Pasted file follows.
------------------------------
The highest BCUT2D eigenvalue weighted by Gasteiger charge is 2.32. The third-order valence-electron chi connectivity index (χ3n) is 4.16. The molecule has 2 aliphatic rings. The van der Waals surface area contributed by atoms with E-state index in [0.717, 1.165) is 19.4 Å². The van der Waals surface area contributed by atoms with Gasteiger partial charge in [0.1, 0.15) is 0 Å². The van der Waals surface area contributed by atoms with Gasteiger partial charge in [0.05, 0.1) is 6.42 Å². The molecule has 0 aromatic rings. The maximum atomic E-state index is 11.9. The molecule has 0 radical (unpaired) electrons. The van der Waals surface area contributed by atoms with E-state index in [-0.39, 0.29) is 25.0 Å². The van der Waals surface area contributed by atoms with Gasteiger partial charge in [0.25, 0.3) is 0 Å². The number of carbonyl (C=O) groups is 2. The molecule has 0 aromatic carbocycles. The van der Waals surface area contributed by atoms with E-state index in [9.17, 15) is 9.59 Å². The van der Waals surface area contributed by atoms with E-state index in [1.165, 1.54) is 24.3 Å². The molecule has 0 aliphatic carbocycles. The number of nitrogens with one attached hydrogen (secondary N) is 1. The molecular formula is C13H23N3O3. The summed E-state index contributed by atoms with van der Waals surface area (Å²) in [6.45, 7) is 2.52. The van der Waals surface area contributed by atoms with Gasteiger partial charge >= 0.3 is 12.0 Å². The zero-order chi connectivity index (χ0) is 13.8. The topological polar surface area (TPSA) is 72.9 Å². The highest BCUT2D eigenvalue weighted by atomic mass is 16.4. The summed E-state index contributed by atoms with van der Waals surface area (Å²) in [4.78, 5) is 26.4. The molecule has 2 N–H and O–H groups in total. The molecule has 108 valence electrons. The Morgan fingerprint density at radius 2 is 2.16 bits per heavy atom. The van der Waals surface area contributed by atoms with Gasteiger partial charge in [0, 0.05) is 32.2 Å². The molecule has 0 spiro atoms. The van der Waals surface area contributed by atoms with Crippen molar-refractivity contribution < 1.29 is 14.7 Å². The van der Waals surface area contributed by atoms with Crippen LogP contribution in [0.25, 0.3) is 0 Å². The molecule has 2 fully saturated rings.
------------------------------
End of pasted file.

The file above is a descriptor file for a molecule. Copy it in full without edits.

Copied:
The highest BCUT2D eigenvalue weighted by Gasteiger charge is 2.32. The third-order valence-electron chi connectivity index (χ3n) is 4.16. The molecule has 2 aliphatic rings. The van der Waals surface area contributed by atoms with E-state index in [0.717, 1.165) is 19.4 Å². The van der Waals surface area contributed by atoms with Gasteiger partial charge in [0.1, 0.15) is 0 Å². The van der Waals surface area contributed by atoms with Gasteiger partial charge in [0.05, 0.1) is 6.42 Å². The molecule has 0 aromatic rings. The maximum atomic E-state index is 11.9. The molecule has 0 radical (unpaired) electrons. The van der Waals surface area contributed by atoms with E-state index in [-0.39, 0.29) is 25.0 Å². The van der Waals surface area contributed by atoms with Gasteiger partial charge in [0.25, 0.3) is 0 Å². The number of carbonyl (C=O) groups is 2. The molecule has 0 aromatic carbocycles. The van der Waals surface area contributed by atoms with E-state index in [9.17, 15) is 9.59 Å². The van der Waals surface area contributed by atoms with E-state index in [1.165, 1.54) is 24.3 Å². The molecule has 0 aliphatic carbocycles. The number of nitrogens with one attached hydrogen (secondary N) is 1. The molecular formula is C13H23N3O3. The summed E-state index contributed by atoms with van der Waals surface area (Å²) in [6.45, 7) is 2.52. The van der Waals surface area contributed by atoms with Gasteiger partial charge >= 0.3 is 12.0 Å². The zero-order chi connectivity index (χ0) is 13.8. The topological polar surface area (TPSA) is 72.9 Å². The highest BCUT2D eigenvalue weighted by atomic mass is 16.4. The summed E-state index contributed by atoms with van der Waals surface area (Å²) in [4.78, 5) is 26.4. The molecule has 2 N–H and O–H groups in total. The molecule has 108 valence electrons. The Morgan fingerprint density at radius 2 is 2.16 bits per heavy atom. The van der Waals surface area contributed by atoms with Gasteiger partial charge in [0, 0.05) is 32.2 Å². The molecule has 0 spiro atoms. The van der Waals surface area contributed by atoms with Crippen molar-refractivity contribution < 1.29 is 14.7 Å². The van der Waals surface area contributed by atoms with Crippen LogP contribution in [0.25, 0.3) is 0 Å². The molecule has 2 fully saturated rings.